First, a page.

Map fanatics and others of the geographical persuasion have reason to cheer. The U.S. Geological Survey recently made available the digital geologic map for the Island of Hawai`i. Compiled by Frank Trusdell of the Hawaiian Volcano Observatory, this map is the electronic equivalent of a printed map that first appeared in 1996. That full-color map by Edward Wolfe and Jean Morris shows the numerous lava-flow layers, vents, and earthquake faults of the Big Island. The paper map has already gone through two printings, owing to its popularity among visitors to Hawai`i Volcanoes National Park and in bookstores in Hilo.
The digital version is made for computer-based applications, using Geographic Information Systems (GIS) software. It allows a user to quickly gather information not readily available from the paper version. For example, the area covered by all lava flows younger than 200 years in age can be determined by a few keystrokes. In the not-so-olden days, an analyst would laboriously trace each outline with a planimeter to obtain the areas, spending a day or a week in the process to gather the same information.
GIS analysis, however, offers far greater advantage than determining the size or shape of geological things. It allows numerous kinds of information to be superimposed. For civil-defense purposes, the relation of roads and utilities to young vents is readily determined. A biologist might compare his or her information about bird nesting sites with the age or type of lava (`a`a or pahoehoe), thereby finding a new correlation that might lead to enhanced management of Hawai`i’s natural resources.
Archaeologists have plotted the position of ancestral homesites and heiau (temples) on digital versions of island geologic maps for Kohala and Haleakala volcanoes, leading to insights about the shrewd use of land by early Polynesians as they experimented with agriculture in their newly found Hawaiian island homes. The power of GIS is limited only by our ability to phrase questions judiciously.
Given the advantage offered by digitized electronic maps, why aren’t they always made available in that format, from the get-go’ The answer is simple: now they are. The Geological Survey requires digital version of all published maps, in order to increase the usefulness of its products. The problem has been catching up with vintage maps produced prior to the widespread use of GIS technology. The most important of the older maps will be brought into the electronic age sooner than others, but the task requires diligence and hard work. That’s Trusdell’s contribution’a gigantic boost for those involved in private- and public-sector work along the island chain.
If you choose to visit the USGS publication page, here’s how to do it and what you’ll find. You’re looking for a product entitled ‘Digital Database of the Geologic Map of the Island of Hawai`i.’ It’s No. 144 in the USGS Data Series. The online address, accessible by your web browser from home or office, is:
The meat of the electronic publication is GIS-based files in a format that can be used by many kinds of software. But PDF versions for some of the files are available, too, as small and intermediate-scale images of the geologic map and explanatory text. Those readers not inclined toward the GIS aspect might find these latter files a useful source of information. One of the PDF files shows the geologic map draped over a shaded-relief topographic base. By using the clip-and-paste power of a computer, it’s possible to capture small areas that will fit on a printed page. But be forewarned; some of the files are probably too large for dial-up connections.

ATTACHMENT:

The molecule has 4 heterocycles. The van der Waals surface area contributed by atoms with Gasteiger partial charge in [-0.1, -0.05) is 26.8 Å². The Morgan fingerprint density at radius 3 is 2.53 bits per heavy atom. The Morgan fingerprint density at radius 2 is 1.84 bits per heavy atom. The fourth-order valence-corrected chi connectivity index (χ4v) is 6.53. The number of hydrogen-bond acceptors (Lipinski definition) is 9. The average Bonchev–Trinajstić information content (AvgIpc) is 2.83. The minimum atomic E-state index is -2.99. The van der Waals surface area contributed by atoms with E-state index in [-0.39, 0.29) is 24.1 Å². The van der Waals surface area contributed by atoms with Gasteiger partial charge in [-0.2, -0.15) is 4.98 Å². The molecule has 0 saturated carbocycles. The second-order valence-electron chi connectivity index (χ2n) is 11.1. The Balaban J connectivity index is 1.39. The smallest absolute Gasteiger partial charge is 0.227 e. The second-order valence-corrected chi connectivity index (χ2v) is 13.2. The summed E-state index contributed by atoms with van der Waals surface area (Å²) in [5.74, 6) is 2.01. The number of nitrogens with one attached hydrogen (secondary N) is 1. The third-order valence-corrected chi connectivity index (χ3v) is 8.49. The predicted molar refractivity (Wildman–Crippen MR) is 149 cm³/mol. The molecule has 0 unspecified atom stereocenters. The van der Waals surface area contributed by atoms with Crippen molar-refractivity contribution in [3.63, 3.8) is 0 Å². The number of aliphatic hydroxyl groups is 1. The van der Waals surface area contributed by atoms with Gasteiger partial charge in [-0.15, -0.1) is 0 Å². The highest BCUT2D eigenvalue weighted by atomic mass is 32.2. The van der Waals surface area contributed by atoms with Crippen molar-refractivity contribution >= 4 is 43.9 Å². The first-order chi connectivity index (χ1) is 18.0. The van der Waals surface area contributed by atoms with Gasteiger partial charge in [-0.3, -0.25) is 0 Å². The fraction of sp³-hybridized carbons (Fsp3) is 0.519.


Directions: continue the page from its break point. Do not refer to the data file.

Activity at the summit of Kilauea Volcano has returned to low levels this past week. The number of earthquakes in the summit area has decreased. Inflation of the summit caldera continues but at a noticeably slower rate than over the past two months.
Eruptive activity at Pu`u `O`o continues. On clear nights, glow is visible from several vents within the crater and on the southwest side of the cone. Lava continues to flow through the PKK lava tube from its source on the flank of Pu`u `O`o to the ocean, with occasional surface flows breaking out of the tube. In the past week, surface flows were active on the coastal plain below Paliuli, 0.6 km (0.4 mi) inland of the coast at Kamoamoa, about 5.5 km (3.4 mi) from the end of Chain of Craters Road.
As of March 23, lava is entering the ocean at East Lae`apuki, in Hawai`i Volcanoes National Park. The active lava bench continues to grow following the major collapse of November 28 and is now approximately 1,100 m (3,600 ft) long by 250 m (820 ft) wide. Access to the ocean entry and the surrounding area remains closed, due to significant hazards. If you visit the eruption site, check with the rangers for current updates, and remember to carry lots of water when venturing out onto the flow field.
There were two earthquakes beneath Hawai`i Island reported felt within the past week. A magnitude-3.1 earthquake occurred on Friday, March 17, at 8:10 p.m. and was located 3 km (2 miles) south of Kilauea summit at a depth of 3 km (2 miles). A magnitude-3.4 earthquake occurred on Wednesday, March 22, at 4:38 a.m. and was located 5 km (3 miles) southwest of Waimea at a depth of 16 km (10 miles).
Mauna Loa is not erupting. During the past week, earthquake activity remained low beneath the volcano’s summit. Inflation continues, but at a rate that has slowed since early October 2005.
This article was written by scientists at the U.S. Geological Survey’s Hawaii Volcano Observatory and is republished by HawaiiNews.com with permission.